THE BERMANATORStanding backstage on the set of the Cirque du Soleil production Love, I'm surrounded by sumptuous props and a cast of chiseled humans who look as if ...
Standing backstage on the set of the Cirque du Soleil production Love, I’m surrounded by sumptuous props and a cast of chiseled humans who look as if they could warm up on 5.14. Workers maneuver an eight-foot bicycle wheel across the stage between random performers in extravagant outfits. Out of nowhere, a shirtless guy wearing makeup gets right in my face and flexes his chest muscles. He stares directly into my eyes as his pectorals bounce around like two cats fighting in a sack. It’s awkward until Craig Berman introduces us.
“Keith, this is the Walrus,” Berman says.
The Walrus drops the flexing when he sees who I’m with. Berman, his castmate, plays Her Majesty, the Queen of England, in Love, the acclaimed Cirque du Soleil celebration of the Beatles’ music and legacy. Berman has held a lead in Love since it opened two years ago. Love is about to celebrate its 1,000 performance and the cast is psyched.
Berman, climbing since he was 13, cut his teeth at the Shawangunks of New York. After dropping out of high school to focus on climbing, he went on to Bard College at Simon’s Rock, a liberal arts school in Massachusetts, where he earned an associates in arts. From there Berman transferred to the University of Utah to be close to rock climbing. Here he earned a bachelor’s degree in biology and a master’s in dance. He then attended Columbia University, where he attained a doctor of physical therapy, worked in a dance troupe called Momix and was a puppeteer of a 20-foot-tall doll. Berman says joining Cirque du Soleil—renowned for recruiting and training the world’s very best athletes and acrobats—wasn’t part of the plan. However, the legendary Broadway puppeteer Michael Curry recommended Berman to Cirque. Berman says he approached his audition as if it were a climbing comp: to have a memorable experience and just enjoy himself. He was the only person chosen from his audition.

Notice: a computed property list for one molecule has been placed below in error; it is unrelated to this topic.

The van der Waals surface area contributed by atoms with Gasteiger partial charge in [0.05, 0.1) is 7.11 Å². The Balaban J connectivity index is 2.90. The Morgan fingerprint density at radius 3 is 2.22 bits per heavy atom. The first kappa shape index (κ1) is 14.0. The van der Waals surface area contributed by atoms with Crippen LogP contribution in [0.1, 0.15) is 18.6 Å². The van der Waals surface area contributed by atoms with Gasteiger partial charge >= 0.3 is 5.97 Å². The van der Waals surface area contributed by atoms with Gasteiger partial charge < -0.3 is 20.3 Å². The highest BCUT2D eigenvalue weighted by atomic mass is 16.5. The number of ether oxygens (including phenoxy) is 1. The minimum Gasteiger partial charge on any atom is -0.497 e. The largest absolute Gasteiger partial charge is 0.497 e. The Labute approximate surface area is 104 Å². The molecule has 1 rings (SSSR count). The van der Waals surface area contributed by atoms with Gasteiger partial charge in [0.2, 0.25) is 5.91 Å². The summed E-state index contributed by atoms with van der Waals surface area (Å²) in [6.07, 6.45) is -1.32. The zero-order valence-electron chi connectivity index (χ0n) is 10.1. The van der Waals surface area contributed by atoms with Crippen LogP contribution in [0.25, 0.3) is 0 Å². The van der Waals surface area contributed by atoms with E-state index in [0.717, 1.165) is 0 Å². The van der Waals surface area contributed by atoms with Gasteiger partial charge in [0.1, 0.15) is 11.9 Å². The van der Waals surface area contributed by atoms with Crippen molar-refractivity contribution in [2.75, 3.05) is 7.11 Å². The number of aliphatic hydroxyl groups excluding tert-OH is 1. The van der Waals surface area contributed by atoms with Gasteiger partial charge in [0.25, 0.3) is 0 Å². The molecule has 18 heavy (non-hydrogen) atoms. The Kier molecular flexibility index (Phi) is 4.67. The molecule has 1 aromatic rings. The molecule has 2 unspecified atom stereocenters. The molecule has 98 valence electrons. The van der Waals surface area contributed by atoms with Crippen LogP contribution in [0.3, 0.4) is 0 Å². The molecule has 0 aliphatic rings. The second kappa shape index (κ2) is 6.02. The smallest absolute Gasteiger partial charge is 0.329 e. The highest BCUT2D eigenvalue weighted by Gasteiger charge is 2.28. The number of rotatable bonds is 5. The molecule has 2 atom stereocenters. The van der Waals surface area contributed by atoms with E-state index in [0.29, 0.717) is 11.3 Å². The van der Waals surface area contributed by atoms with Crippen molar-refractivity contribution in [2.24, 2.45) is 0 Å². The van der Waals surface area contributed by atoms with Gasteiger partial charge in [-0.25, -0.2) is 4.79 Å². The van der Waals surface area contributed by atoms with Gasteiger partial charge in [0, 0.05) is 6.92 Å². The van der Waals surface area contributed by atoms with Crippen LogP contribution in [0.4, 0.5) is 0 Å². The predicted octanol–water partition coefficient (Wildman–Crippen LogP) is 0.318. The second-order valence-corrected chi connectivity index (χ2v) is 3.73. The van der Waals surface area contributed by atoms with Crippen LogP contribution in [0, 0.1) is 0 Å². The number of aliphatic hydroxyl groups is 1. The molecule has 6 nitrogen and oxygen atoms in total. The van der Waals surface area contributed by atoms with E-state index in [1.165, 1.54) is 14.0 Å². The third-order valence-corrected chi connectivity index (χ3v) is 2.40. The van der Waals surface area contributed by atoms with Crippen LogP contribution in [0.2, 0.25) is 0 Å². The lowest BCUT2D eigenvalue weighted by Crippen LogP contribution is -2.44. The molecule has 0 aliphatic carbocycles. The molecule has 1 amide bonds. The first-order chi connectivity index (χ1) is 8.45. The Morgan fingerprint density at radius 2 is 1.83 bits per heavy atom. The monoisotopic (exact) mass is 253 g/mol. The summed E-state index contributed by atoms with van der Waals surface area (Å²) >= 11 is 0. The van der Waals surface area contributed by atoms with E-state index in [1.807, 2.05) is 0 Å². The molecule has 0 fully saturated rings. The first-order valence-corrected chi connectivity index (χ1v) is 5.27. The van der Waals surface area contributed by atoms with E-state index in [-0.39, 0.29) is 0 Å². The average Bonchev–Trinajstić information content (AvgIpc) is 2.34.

“For 20 years, I had the dream to climb 5.14, flash 5.13 and boulder V10,” says Berman. “In some ways it’s depressing that the hardest thing I climbed was 15 years ago.” At age 19, he sent his first 5.14a, Terminator, in Kingston Quarry, New York. “But I gave up climbing hard for a number of years so I could focus on dancing.”
Berman now resides in Las Vegas, close to year-round rock, and in the last two years, he has sent a handful of 5.13s, including a flash of Called Beyond Reason (5.13b) in Red Rock. Last year he established an unrepeated V11, also at Red Rock.
“For me, dancing and climbing fulfill many of the same elements. Both are passions based on movement, yet we know there is so much more: traveling to remote places, camaraderie, the success of a solid effort. I don’t regret taking a decade off from climbing to dance. If anything, all my years of dancing have made me a better climber, and I have a lifetime ahead of me to enjoy climbing.”
Adam Ondra on what it takes to send “Project Hard,” the first 9c (5.15d) in the world.read more